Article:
During Saturday’s concert, Fowler’s ChoralWorks ensemble will be featured in We Remember Them, which sets the text of a poem by Rabbi Jack Riemer and Rabbi Sylvan Kamens (who served at Temple Beth El in Akron). “We will connect that poem to the four people who died on May 4, 1970, as well as to the people who have died in recent anti-Semitic violence.”
“We March On!” will also include the world premiere of Natsumi Osborn’s Legacy. It’s based on Megan Neville-Jellen’s poem of the same name, which draws on imagery from the Pulitzer Prize-winning photo of Mary Ann Vecchio crying out over the body of Kent State student Jeffrey Miller.
Osborn, a composition student at Oberlin College and Conservatory who will graduate in the spring of 2021, said that when CCC director Scott MacPherson asked her to compose a piece marking the 50th anniversary, she was aware of the tragedy but knew very little about the details. “In the past year at Oberlin we’ve had a lot of displays and discussions about the shootings and the Vietnam War,” she said during an interview.
Osborn, who is from Tokyo and attended high school in Texas, said that while she had seen the iconic photo, she didn’t really know it until receiving the text for Neville-Jellen’s poem. “It is such a powerful image, and the day I really started doing my research about what had happened, it became very emotionally heavy,” she recalled. “I wasn’t sure how to write a piece about something so historically significant that would reach a wider audience. It was a sobering experience.”
The poem, which the composer said is “beautifully written,” is a stark reminder of the event that speaks to the imagery in the photo. “As the text goes on, you come to realize that the poet’s father is in the photo. And although he wasn’t shot, she is just now realizing that anyone in the photo could have been shot.”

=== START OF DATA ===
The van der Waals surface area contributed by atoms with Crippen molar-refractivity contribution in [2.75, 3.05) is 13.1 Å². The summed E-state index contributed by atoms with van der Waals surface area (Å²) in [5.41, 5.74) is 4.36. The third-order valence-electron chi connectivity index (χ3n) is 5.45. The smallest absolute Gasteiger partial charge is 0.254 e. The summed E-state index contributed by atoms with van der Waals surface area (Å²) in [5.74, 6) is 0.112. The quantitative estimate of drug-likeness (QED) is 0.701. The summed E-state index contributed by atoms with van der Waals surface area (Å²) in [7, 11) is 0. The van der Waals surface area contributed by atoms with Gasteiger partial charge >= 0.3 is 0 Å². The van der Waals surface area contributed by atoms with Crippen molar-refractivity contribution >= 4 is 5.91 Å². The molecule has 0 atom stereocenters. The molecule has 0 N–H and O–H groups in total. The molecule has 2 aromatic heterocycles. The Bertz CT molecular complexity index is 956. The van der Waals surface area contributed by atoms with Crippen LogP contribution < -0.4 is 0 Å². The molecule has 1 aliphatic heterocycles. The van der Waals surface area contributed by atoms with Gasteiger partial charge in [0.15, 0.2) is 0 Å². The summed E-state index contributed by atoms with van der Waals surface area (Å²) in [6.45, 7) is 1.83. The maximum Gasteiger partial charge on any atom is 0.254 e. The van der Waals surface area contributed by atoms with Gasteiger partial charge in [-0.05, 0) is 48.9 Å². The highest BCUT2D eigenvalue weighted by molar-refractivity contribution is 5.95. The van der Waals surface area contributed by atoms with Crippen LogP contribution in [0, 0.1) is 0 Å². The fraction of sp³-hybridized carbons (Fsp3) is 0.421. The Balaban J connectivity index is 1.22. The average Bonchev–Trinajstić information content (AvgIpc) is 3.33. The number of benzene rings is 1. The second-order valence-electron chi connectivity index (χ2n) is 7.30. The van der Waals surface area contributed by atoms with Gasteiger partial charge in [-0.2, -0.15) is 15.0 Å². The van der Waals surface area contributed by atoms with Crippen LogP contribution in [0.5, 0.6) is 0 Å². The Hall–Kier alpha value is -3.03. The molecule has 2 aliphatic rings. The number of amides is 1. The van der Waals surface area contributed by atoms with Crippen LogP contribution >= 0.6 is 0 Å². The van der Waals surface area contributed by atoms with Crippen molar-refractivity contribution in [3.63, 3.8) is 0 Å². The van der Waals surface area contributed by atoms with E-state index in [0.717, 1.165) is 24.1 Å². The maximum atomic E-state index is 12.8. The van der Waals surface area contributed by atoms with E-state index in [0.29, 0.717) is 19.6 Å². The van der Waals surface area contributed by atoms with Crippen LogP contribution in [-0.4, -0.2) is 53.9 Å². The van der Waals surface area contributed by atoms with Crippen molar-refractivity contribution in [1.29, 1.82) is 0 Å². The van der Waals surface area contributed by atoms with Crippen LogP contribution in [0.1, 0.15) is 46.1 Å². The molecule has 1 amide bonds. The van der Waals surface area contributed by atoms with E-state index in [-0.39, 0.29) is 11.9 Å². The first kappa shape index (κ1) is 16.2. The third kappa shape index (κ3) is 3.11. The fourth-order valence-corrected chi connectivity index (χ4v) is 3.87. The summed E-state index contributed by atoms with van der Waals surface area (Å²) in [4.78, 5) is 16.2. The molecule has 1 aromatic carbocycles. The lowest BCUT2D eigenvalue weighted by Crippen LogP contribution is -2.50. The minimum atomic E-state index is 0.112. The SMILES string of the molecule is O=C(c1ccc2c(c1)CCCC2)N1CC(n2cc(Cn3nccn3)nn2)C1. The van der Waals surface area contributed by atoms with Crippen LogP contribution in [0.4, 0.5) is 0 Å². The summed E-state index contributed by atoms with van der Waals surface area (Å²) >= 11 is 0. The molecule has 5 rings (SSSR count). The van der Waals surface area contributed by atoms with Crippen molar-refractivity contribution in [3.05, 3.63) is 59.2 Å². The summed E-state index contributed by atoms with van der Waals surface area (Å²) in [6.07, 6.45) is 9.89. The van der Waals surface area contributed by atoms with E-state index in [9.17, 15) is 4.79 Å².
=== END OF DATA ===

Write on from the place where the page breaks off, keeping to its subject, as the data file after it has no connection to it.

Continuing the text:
When asked about the piece itself, Osborn said that she tried to “musically exploit” the dark themes of the text. “Some of the sounds will be familiar while others are more dissonant, and might be a bit foreign to the ear.”
Ultimately Osborn hopes that Legacy will offer listeners a different understanding of how horrible the event was. “This will be a very different experience from just seeing the photo. I hope the music reaches people in a way that will make them think and feel more sympathetic about what happened.”
Highlighting the issue of police brutality will be Joel Thompson’s Seven Last Words of the Unarmed. “There was a time when every choir would end their concert with a rousing spiritual and everyone would be on their feet,” Fowler said. “But in the past five years it’s become kind of a trend that when you program music that is attached to a culture or a group of people, you need to do your research. And Joel Thompson has a wonderful research website for Seven Last Words.” As the website states: